* Don't throw anything overboard, including cansand biodegradable food waste, and don't let anyone else on your boatdo it. CBF recommends having a garbage can on board, as well as being a good Samaritan and collecting other people's refuse when you can for proper disposal. Switch to reusable cups and plates to discouragedumping plastic overboard. Consider using trash that accidentally blows overboard as an opportunity for a "man overboard" drill by going back and picking it up. Obey the Marpol Treaty regulations, post yourplacard if applicable and stay informed of the rules.

* Make an effort to reduce your dependence on harsh chemical cleaners, bleaches,polishes, etc. and try switching as much as possible to biodegradable detergents without phosphates and chlorine and a scrub brush. CBF points out that chemical teak cleaners, for example, are very hard on wood and gelcoat, so switching to mild soap powder and steel wool actually will do the boat a favor, too. If you must use chemicals while the boat is in the water, plug the scuppers and wipe up spills and residues, instead of washing them overboard. Buy only as much paint, varnish, thinner or cleaner as you will use in a year to avoid having to dispose of stale products. Learn how to dispose of these things responsibly.

* Keep your engine or outboard in top working condition to ensure efficient fuel use, and inspect your fuel lines regularly to make sure they aren't mushy, rotted, or leaking. With inboard engines, be careful draining antifreeze and changing oil, collect these fluids for recycling and wipe up spills immediately. Avoid the temptation to top off gas tanks -- something that often results in overflow spills and small, but toxic, slicks in the water -- and try using a long dipstick to check your gas level instead. Outboard users should use clean-burning premium oils and fuel conditioners. Use a funnel witha filter for filling gas tanks to prevent spills. If the engine doesn't have oil injection, measure carefully, and don't use too much oilin the gasoline mix to keep burning as clean as possible while avoiding engine damage.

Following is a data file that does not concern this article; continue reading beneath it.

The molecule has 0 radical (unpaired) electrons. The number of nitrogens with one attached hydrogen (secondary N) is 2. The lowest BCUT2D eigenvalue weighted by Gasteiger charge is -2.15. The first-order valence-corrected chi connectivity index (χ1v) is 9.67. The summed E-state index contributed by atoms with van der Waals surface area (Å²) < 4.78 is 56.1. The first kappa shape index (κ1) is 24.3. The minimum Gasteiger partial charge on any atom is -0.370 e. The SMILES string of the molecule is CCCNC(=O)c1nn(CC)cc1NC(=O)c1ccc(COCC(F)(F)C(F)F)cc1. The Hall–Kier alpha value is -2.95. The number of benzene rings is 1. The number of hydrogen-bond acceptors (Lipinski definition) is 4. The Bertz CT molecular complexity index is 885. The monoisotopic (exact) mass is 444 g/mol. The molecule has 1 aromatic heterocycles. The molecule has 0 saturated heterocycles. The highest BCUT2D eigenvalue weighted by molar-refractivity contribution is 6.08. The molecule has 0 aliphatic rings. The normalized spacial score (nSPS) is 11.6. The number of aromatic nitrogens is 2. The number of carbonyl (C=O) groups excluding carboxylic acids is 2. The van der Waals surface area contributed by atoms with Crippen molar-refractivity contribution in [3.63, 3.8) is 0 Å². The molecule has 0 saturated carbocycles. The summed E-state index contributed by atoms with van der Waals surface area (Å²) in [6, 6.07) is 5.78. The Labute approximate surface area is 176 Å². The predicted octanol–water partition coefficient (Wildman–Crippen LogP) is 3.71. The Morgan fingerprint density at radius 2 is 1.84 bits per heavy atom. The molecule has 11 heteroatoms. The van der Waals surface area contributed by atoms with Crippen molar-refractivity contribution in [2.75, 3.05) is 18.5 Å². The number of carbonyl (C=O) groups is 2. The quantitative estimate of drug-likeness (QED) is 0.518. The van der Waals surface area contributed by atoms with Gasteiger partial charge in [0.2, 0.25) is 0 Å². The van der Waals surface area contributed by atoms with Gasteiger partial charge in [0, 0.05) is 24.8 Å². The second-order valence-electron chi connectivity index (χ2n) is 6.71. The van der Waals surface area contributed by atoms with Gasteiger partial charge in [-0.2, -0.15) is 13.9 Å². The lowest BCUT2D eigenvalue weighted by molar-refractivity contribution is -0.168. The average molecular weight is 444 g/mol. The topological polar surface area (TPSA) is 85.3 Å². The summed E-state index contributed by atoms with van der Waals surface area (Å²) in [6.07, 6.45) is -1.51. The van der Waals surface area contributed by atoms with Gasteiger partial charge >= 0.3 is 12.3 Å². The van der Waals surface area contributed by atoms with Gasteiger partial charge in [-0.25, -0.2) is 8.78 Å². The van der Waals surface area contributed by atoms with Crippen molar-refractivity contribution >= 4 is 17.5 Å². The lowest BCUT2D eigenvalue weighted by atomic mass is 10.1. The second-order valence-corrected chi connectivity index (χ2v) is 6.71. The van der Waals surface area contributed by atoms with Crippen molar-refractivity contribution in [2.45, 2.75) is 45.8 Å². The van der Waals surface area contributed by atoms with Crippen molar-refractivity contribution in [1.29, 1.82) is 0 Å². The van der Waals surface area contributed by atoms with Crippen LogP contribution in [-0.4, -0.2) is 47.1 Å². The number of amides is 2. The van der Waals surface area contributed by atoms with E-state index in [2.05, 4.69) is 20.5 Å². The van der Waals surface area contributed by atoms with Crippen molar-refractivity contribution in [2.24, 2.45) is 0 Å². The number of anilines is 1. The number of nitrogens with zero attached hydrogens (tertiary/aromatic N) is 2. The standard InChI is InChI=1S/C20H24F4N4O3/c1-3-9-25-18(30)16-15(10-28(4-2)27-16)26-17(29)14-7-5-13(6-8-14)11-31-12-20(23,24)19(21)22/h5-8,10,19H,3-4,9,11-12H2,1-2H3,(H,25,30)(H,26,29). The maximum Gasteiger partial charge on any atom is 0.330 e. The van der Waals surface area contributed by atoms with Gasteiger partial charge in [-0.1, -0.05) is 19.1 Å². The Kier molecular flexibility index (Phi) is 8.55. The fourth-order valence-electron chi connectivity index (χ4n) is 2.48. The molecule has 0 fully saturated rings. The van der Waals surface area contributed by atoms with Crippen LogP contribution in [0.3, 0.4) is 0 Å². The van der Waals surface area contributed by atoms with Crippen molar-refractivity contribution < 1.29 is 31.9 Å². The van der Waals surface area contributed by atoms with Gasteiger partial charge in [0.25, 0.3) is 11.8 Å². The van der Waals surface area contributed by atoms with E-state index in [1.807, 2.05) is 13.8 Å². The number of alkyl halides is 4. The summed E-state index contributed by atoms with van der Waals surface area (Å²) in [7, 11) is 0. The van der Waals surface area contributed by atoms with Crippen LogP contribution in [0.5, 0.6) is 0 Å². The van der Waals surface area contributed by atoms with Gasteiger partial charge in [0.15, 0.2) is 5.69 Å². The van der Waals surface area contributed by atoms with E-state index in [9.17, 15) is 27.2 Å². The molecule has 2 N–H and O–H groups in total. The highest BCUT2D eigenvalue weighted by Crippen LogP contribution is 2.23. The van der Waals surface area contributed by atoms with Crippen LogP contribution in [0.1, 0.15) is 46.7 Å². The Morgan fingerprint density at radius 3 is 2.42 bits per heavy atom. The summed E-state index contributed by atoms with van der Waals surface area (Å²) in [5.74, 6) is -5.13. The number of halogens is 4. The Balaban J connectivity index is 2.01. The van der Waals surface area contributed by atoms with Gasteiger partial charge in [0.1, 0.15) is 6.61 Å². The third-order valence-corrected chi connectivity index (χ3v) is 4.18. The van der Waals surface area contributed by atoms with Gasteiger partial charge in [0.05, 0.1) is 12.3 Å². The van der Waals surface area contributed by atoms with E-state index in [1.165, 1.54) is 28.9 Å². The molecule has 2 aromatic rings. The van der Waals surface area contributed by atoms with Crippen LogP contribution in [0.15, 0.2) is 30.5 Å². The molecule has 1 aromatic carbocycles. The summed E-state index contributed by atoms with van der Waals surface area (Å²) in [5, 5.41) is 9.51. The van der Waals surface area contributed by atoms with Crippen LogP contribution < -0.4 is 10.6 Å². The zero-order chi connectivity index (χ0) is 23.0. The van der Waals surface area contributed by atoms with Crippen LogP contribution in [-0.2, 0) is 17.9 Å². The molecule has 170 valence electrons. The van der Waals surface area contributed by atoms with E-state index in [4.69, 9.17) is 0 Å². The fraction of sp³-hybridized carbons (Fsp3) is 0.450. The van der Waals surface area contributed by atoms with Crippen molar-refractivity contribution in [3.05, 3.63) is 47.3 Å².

Have fun, be safe, and help save our bay out there this season.

* Nancy Noyes is a member of the Chesapeake Bay Yacht Racing Association and has been racing on the bay for about five years. Her Sailing column appears every Wednesday and Sunday in The Anne Arundel County Sun.